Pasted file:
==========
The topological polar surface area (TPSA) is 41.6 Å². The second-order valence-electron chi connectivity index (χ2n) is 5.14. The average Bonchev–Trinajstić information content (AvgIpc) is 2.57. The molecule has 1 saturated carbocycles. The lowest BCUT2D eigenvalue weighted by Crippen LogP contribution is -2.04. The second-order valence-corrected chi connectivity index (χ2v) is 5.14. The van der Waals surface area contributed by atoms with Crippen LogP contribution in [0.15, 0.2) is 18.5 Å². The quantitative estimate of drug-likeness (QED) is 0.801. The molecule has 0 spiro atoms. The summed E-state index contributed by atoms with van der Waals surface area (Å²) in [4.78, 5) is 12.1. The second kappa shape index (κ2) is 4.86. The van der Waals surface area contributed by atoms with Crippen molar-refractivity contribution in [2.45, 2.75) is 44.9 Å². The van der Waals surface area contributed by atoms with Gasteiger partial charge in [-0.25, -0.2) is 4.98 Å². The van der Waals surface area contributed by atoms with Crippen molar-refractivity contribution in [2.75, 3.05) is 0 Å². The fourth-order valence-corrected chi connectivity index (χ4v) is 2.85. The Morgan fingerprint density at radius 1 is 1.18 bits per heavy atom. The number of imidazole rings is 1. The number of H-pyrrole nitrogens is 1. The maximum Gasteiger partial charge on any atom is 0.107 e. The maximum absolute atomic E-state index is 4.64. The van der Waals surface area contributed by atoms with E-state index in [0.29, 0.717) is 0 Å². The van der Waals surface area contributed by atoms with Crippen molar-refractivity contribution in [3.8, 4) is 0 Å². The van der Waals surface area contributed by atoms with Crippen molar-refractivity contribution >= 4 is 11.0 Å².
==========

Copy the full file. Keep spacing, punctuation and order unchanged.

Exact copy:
The topological polar surface area (TPSA) is 41.6 Å². The second-order valence-electron chi connectivity index (χ2n) is 5.14. The average Bonchev–Trinajstić information content (AvgIpc) is 2.57. The molecule has 1 saturated carbocycles. The lowest BCUT2D eigenvalue weighted by Crippen LogP contribution is -2.04. The second-order valence-corrected chi connectivity index (χ2v) is 5.14. The van der Waals surface area contributed by atoms with Crippen LogP contribution in [0.15, 0.2) is 18.5 Å². The quantitative estimate of drug-likeness (QED) is 0.801. The molecule has 0 spiro atoms. The summed E-state index contributed by atoms with van der Waals surface area (Å²) in [4.78, 5) is 12.1. The second kappa shape index (κ2) is 4.86. The van der Waals surface area contributed by atoms with Crippen molar-refractivity contribution in [2.45, 2.75) is 44.9 Å². The van der Waals surface area contributed by atoms with Gasteiger partial charge in [-0.25, -0.2) is 4.98 Å². The van der Waals surface area contributed by atoms with Crippen molar-refractivity contribution in [2.75, 3.05) is 0 Å². The fourth-order valence-corrected chi connectivity index (χ4v) is 2.85. The Morgan fingerprint density at radius 1 is 1.18 bits per heavy atom. The number of imidazole rings is 1. The number of H-pyrrole nitrogens is 1. The maximum Gasteiger partial charge on any atom is 0.107 e. The maximum absolute atomic E-state index is 4.64. The van der Waals surface area contributed by atoms with E-state index in [0.29, 0.717) is 0 Å². The van der Waals surface area contributed by atoms with Crippen molar-refractivity contribution in [3.8, 4) is 0 Å². The van der Waals surface area contributed by atoms with Crippen molar-refractivity contribution >= 4 is 11.0 Å².